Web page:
A teacher at a private boarding school has been jailed for three years after pleading guilty to abusing pupils as young as seven years old.
Nicholas Quest, 59, admitted six offences of indecent assault of a child and asked for a further count to be taken into consideration relating to a total of seven boys.
Portsmouth Crown Court heard that Quest, of Gosport, Hampshire, had preyed on young boys for more than a decade between the mid-1970s and the late 1980s at Boundary Oak Boarding School near Fareham.
He was suspended from the school when the allegations were made and has since resigned.
Matthew Lawson, prosecuting, said the abuse came to light after one former pupil contacted the school, which then alerted police.
The abuse, against boys aged between seven and 13, took place in the school library, in his own private room and even the classroom, the court heard.
Mr Lawson added that Quest was a popular teacher who gave presents such as rugby boots or sweets to his victims.
Mr Lawson said: "The defendant at the time was a teacher at the school, teaching English, French and occasionally Latin and sport.
"The abused were boys all between seven and 13. The abuse in question over a period of time from the mid-'70s to the late '80s."
He said the first former pupil to raise concerns said he was abused in the library.
He said: "At the time he thought it was nice and felt special, not realising, because of his young age, that he was being abused.
"He was first able to talk about the abuse he suffered when he was 19 and he revealed the abuse to his parents."
Another victim told police: "I think he stole my innocence, he destroyed my self-confidence, he has eroded my ability to commit to relationships."
The victim also said the abuse had led to him having a quick temper, drinking heavily and self-harming.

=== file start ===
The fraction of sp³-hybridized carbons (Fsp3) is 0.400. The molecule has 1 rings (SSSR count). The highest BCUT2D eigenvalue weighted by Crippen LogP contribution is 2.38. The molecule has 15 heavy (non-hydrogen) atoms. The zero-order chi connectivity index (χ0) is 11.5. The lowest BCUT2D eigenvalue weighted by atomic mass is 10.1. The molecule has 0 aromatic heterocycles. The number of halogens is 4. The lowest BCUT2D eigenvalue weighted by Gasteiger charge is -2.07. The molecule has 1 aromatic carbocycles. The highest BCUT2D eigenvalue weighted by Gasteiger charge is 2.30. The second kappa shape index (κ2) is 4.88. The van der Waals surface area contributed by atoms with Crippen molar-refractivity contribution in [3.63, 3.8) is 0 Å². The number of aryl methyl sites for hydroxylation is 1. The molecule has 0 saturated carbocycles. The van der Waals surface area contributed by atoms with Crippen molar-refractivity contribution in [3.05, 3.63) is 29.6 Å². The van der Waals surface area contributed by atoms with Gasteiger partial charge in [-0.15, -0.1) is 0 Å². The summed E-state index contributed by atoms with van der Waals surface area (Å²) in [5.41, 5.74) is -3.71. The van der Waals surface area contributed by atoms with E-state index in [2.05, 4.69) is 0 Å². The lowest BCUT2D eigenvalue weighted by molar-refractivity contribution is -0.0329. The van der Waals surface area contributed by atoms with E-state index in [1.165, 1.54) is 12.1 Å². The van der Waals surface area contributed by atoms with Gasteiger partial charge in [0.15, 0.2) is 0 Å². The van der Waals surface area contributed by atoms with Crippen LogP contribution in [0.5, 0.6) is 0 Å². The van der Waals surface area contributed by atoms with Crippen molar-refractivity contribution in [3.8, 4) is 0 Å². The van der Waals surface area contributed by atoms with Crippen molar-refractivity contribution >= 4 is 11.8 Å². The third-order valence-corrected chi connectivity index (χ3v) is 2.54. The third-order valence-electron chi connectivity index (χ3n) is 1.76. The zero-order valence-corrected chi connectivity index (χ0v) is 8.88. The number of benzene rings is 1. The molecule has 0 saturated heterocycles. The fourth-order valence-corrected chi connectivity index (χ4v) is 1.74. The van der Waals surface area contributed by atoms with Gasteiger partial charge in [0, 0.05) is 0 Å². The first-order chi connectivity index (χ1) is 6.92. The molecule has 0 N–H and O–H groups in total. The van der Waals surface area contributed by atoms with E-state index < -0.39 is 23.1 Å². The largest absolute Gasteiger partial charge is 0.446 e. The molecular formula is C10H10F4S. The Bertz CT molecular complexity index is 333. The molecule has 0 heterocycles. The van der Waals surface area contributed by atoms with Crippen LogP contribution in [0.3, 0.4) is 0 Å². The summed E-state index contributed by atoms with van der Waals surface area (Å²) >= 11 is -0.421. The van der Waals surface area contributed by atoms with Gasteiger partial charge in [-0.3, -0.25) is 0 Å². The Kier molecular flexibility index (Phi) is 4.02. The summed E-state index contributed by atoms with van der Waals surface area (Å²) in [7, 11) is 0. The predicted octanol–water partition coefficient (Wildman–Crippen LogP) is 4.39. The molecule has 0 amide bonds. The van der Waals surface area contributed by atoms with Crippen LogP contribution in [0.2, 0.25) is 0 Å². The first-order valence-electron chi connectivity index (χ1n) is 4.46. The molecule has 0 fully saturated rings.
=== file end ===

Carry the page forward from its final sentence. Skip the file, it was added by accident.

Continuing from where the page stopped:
Sentencing Quest, Judge Roger Hetherington told him: "The victims were boys at the school; many of them had parents who were a long way away and you were obviously, as the school was generally, in loco parentis for those boys.
"The method of abuse was broadly similar - you would find opportunities to sit next to or near to them in ordinary school activities and during that time you would take the opportunity to touch them."
He continued: "They would have been too young to understand what was going on and you took advantage of them on repeated occasions.
"All of these victims will have been affected to some degree by what you did to them and it's plain from the statements that some of them were significantly affected and it would have led to real difficulties in their later life.
"Some of them had real difficulties at the time with trying to cope with what you were doing to them."
The court heard that Quest's offending stopped when he got married and went on to have his own children.
Roderick James, defending, told the court that the offending had arisen from his client's difficulty in coming to terms with his homosexuality.
Judge Hetherington said: "Many people struggle with their sexuality in their lives and they do not abuse boys in their trust and it was a gross abuse of trust."
As well as the concurrent prison sentence, Quest was banned from working with children and vulnerable adults and placed on the sex offenders register.